Jerico Balduf’s first full pass in his new blown ’69 Chevelle couldn’t have gone much better.
After a pair of test hits to the 60 and then 330-foot mark on Thursday, Balduf unleashed an impressive pass in the heat of the day on Friday, going 5.792-seconds at 246.12 mph during the first qualifying session of the CTECH World Doorslammer Nationals presented by JEGS.
With Jeff Pierce making the tuning calls on the new car, Balduf had confidence he could make a respectable pass right out of the gates. But jumping to the fifth spot in a loaded field on the car’s first full pass certainly wasn’t what he expected — not that Balduf was complaining.
“I’m stoked. It couldn’t have worked out any better,” Balduf said. “Jeff is doing a great job tuning it and we were all pretty pleased last night. We knew it was going to go, but this was a little unexpected. I’m ecstatic right now.”
It puts Balduf on track to have a strong weekend and with $50,000 on the line at Orlando Speed World Dragway, it could be perfect timing for him.
The team was pleased during testing and everything translated perfectly into a strong opening run. It’s been since the IHRA Pro Mod days that Balduf last made a quarter-mile Pro Mod run, and he was all smiles on Friday in Orlando.
He crushed his previous best quarter-mile run of 5.89 and now has his sights set on more.
“We got very comfortable pretty quickly in this car,” Balduf said. “I’m not as nervous as I thought I would be. It’s a great race and a great turnout, and we’re having a good time. A run like that gives us a lot of data for and we’ll just keep trying to make laps. My mind’s a little blown right now.”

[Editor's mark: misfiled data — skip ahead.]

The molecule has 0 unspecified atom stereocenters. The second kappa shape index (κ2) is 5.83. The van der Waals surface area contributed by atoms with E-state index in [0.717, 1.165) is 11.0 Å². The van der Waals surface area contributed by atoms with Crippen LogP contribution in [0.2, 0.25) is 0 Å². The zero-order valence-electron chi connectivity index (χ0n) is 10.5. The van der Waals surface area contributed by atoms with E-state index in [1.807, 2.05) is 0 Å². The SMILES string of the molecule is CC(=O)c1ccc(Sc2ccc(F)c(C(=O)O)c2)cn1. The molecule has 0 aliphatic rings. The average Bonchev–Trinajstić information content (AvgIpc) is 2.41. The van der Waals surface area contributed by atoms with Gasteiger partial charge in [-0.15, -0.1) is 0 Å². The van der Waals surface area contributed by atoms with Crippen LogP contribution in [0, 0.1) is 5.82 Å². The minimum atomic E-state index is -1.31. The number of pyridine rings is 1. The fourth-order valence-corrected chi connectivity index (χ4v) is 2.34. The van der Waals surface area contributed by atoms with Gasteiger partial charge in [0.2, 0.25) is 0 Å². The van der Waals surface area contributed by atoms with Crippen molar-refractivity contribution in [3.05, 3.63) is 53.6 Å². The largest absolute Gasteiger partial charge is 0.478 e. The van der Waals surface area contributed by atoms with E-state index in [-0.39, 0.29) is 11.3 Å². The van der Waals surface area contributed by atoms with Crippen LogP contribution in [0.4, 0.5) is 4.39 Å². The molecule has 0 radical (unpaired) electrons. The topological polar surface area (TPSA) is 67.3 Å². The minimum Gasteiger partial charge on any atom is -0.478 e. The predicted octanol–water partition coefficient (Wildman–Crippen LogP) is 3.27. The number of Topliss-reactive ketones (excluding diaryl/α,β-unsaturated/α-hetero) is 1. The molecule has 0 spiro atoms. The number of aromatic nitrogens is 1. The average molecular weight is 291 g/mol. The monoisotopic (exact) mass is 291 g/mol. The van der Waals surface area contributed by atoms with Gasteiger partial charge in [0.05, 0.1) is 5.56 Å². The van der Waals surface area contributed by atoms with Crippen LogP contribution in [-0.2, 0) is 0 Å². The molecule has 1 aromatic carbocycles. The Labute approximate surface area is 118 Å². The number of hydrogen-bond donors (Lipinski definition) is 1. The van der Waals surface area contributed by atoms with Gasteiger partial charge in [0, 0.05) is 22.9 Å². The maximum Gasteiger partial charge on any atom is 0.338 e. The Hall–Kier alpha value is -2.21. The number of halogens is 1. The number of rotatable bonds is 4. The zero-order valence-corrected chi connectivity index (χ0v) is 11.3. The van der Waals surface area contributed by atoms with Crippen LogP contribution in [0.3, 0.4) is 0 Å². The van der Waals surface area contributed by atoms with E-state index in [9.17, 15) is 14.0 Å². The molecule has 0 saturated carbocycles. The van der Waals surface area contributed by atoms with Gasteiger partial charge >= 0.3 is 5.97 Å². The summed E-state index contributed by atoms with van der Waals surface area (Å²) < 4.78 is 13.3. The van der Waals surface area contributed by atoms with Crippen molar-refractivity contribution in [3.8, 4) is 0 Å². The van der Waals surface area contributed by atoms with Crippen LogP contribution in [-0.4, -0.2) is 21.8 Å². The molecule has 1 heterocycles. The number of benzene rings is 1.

Balduf also had high praise for Pierce, who has become one of the top tuners in the Pro Mod ranks. Balduf is capable of tuning his own car and often does when going eighth-mile racing in the PDRA, but adding Pierce’s expertise pays off in a number of ways.
For one, Balduf knows he’s going to get a top car and with Pierce consistently making the right calls, the Edgewater, Fla. native only can completely focus on driving.
“You know you’re in good hands with Jeff,” Balduf said. “You can trust him with everything. If he’s tuning it, I don’t even have to ask what he’s doing. I know it’s under control and I can just drive. He’s smart as hell.”
Balduf showed his skills right off the bat as well, even while making his first pass with manual shifting in six years.
NHRA Pro Mod instituted a new rule that manual shifting is required for each car, which throws a major challenge back into the class. That’s just fine with Balduf, who loves that aspect of racing and the fact it puts a little more responsibility — and pressure — into the driver’s hands.
“I love it. I’m a huge fan of the rule,” Balduf said. “When they said they were going to make it manual shifting, it became anyone’s game.”